Yes, this is “low budget”, but the clients aren’t operating below the poverty level. They have money, but they aren’t stupid. If you’re charging next to nothing, they aren’t going to tell you they’re willing to pay more. AJ is extremely low priced to the point where it’s now lagging way behind the market, which has been stepping up quality by pre-screening composers and moving to higher higher rates, not lower. The mass cattle calls for composers are rapidly drying up and the industry is actually starting to do something about the over saturation problem. I’m not so sure AJ isn’t the lowest price for quality these days. The only licensing services I can find with lower rates have very inconsistent quality with a lot of garbage, and some are also on poorly designed sites.
Take note: The micro-stock that is offering $49 licenses bought a dedicated royalty free music library. Before the merger, that library was selling standard licenses for $39.95. They are still in existence as a standalone library with a separate site from the micro-stock and their prices moved from that $39.95 to $49 pretty much over night to match prices on the micro-stock site. That’s about a $9 increase and no one blinked. If you move the price here to $24 or $25, no one is going to blink here either because you’re still half the price of the competitors with little to no compromise in quality.
Ver good post Ovation.
I agree, raising the prices on AJ is the way to go. Envato stated that they want to enable Author driven pricing across all marketplaces when the time is right. I was concerned from the beginning that this will lead either to an another race to the bottom or a settlement of the prices if Envato chooses to implement a lower price limit.
I think Envato could at least try to raise the prices before starting ADP.
I agree that it could work with a minimum price limit. What about non-standard licenses? Should their price go along with the standard license price proportionally?
Most likely not true at all. If you check the competition (with author pricing) you’ll see that the average price lands way above the minimum price and the best-sellers are almost all priced higher, often two to three times higher. I’m also fairly positive that the variable pricing site you’re talking about is a bigger competitor (or as big) than the other two you mentioned. Those two have very good music that is strictly curated but their libraries are very small, about what AJ grows by each month.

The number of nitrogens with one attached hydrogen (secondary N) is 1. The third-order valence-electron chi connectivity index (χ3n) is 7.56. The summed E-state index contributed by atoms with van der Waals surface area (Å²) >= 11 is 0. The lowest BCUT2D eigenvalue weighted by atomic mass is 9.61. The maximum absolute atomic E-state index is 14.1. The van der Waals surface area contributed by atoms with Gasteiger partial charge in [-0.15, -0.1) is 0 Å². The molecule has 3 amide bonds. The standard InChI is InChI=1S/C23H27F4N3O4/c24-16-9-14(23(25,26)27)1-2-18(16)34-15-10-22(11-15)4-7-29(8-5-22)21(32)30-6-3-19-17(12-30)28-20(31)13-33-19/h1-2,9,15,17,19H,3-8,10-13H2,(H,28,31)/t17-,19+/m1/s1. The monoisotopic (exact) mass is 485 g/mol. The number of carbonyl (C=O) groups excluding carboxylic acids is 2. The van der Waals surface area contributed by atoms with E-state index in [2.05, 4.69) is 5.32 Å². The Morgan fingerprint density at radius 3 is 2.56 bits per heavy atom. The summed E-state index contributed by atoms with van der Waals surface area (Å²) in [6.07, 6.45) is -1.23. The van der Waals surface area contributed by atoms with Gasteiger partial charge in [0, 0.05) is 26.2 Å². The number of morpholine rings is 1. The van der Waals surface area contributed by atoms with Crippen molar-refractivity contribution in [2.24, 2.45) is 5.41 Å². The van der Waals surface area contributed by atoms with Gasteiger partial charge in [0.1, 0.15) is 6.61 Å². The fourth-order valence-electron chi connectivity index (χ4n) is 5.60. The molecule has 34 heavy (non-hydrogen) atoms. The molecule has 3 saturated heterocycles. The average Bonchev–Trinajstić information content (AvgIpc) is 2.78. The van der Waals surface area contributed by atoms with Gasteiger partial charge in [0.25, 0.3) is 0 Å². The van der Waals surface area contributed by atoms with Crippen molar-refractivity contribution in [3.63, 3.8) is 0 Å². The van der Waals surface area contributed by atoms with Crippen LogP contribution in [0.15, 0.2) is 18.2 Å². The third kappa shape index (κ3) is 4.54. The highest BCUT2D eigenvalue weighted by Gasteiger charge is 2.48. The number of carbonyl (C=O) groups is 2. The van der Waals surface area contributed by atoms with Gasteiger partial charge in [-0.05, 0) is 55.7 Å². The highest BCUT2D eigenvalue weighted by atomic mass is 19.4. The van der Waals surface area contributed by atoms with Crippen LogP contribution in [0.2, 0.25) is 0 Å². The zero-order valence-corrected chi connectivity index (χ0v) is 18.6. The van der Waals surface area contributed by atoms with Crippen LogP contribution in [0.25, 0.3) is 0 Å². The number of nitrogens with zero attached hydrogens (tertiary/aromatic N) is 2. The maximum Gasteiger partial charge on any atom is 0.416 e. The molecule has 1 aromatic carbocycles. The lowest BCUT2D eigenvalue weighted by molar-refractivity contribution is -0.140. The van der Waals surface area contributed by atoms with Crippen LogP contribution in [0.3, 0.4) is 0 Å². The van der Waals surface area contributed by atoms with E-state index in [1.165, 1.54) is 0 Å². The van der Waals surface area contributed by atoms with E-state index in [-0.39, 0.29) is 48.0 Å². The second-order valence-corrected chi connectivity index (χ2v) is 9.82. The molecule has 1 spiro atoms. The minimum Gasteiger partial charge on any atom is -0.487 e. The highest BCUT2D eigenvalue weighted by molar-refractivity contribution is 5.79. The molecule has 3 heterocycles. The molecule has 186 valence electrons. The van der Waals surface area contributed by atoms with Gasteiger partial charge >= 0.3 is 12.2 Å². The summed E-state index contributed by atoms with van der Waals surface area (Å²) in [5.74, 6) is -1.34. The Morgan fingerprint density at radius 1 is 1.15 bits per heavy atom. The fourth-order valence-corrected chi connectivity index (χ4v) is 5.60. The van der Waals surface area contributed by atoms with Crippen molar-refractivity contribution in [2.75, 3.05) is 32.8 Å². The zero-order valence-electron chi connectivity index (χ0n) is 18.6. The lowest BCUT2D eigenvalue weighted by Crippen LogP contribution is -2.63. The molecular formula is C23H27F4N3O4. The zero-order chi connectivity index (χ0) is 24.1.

I do agree that the minimum price should be raised too of course, but I see no harm in implementing the choice to go higher. I know I would because I know that revenue will increase, even if many people stick with the minimum.
A higher price is a great way to be more visible in the search engine, because many clients will simply sort out the cheap stuff in the search for a quicker match of a high quality track.
Maybe give authors the power to change prices could make a difference on less known / successful authors as a way to get some exposure. I will love to have that possibility and the fact it will be “optional” per item and per author it could be a win-win situation.
Exactly. As far as I’m concerned it’s a win-win with the minimum price being the current pricing, or higher.
Many buyers (maybe most) value time over money spent here, and higher pricing is, and will continue to be, perceived as higher quality. Experienced authors will also be more likely to raise prices = the quality of a higher priced item may not only be perceived as higher.
I normally don’t buy the cheapest of anything, whether it be food, clothing, beer, instruments, because 1) I can afford it and 2) I feel and believe that a higher price means higher quality and that makes me more satisfied with my purchase.
As far as I know from observing the discussions around author driven pricing on other marketplaces/categories (wordpress), Envato didn’t implement a minimum price even though a lot of authors asked for it, right?
So why should there be hope for a minimum price at Audiojungle?
The only indirect price barrier I see in the current system is that the Envato fees are fixed for categories that set their own prices. That means that you simply can’t go too low with your price because you’d at some point actually start losing money.
BTW: I don’t really think it’s a question IF author driven pricing will come to Audiojungle. The only question is WHEN. Envato has shown and announced again and again over the last years that they want the authors to be in the ‘driver’s seat’. While that might sound good at first, it seems to me that Envato’s motivation behind this strategy is simply to push more and more risk over to the authors when it comes to questions of liability (item support, taxes etc.) as a seller / vendor.